Coach’s wife arrested for changing player grades

Sara Glashagel is a special education teacher at Antioch (Ill.) Community High School near Chicago. Last week, she was charged with computer tampering. Authorities allege Glashagel used an administrative password to access student records and change the grades of 64 students – 41 of whom are on Antioch’s football team. Why would a special education teacher alter grades for football players? Well, her husband, Brian Glashagel is Antioch’s head coach. Police think Glashagel mixed in the 23 other students to mask the football changes. Now here’s where the story gets weird. According to police, Coach Glashagel had no idea about his wife’s alleged actions. They point to the fact that while grades were changed, none of the changes were high enough to affect student eligibility. Basically, authorities believe that the coach would have at least made the grades high enough for the kids to play.

Glashagel could face up to a year in jail and a $2,500 fine if convicted. There used to be a TV show on some years ago called America’s Dumbest Criminals. I feel like this story fits somehow. That being said, academic dishonesty is a serious subject and can’t be laughed off. Academic and athletic departments have had battles for years over the balance between sports and the classroom. We all know math is more important than football.  I’ve also heard coaches go on and on about how they don’t want dumb players. Yet, stories like this crop up every now and again when someone in an authority position (teacher, coach, etc.) takes it upon himself or herself to circumvent the system and effectively devalue education.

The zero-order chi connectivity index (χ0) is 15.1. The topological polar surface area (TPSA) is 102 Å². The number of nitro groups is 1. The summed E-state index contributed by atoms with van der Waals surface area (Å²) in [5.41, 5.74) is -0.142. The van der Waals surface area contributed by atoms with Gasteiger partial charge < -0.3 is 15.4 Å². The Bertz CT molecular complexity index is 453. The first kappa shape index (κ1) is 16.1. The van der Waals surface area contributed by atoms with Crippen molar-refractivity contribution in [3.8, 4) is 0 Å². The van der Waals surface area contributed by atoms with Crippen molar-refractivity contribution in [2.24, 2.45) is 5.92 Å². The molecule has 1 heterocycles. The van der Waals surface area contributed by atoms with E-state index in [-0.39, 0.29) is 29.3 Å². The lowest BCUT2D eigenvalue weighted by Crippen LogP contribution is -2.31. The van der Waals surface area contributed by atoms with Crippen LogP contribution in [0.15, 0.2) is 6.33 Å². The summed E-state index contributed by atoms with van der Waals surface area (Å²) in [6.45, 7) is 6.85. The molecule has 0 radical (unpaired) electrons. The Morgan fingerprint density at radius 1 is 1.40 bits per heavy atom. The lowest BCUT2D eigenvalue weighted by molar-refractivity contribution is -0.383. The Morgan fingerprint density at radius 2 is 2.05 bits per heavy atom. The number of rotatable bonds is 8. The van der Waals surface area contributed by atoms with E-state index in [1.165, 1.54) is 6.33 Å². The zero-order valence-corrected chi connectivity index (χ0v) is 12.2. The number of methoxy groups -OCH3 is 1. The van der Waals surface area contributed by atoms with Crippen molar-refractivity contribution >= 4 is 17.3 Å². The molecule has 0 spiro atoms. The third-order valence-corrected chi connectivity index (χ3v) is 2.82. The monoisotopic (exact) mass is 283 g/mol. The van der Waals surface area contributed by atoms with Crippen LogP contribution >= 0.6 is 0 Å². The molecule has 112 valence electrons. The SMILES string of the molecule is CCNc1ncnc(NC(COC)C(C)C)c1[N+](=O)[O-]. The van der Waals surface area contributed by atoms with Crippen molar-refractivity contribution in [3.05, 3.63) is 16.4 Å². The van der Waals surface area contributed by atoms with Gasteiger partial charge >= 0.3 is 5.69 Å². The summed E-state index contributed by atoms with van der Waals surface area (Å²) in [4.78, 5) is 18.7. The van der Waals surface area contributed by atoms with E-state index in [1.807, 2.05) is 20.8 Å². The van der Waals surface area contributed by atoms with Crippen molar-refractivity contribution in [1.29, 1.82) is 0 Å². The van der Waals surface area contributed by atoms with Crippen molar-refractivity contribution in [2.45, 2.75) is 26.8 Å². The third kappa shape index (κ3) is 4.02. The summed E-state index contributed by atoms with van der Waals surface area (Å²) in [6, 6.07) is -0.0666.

Our kids can be good students and good athletes at the same time. My good friend and co-worker, Kristin Folkl-Kaburakis is one of the greatest athletes the St. Louis area has ever produced. She also graduated from  Stanford University. Scott Highmark completed his degree from St. Louis University and became one of the greatest basketball players in the school’s history. He’s also the keynote speaker for the 2012 St. Louis Youth Sports Summit at Maryville University (click here for more information). Academics and athletics can co-exist at a high level. We as parents and coaches need to set the right example. Kids can achieve greatness when we expect them to. Until next time…

Be a Good Sport!


Related link(s): Wife of football coach charged in grade tampering – Chicago Tribune


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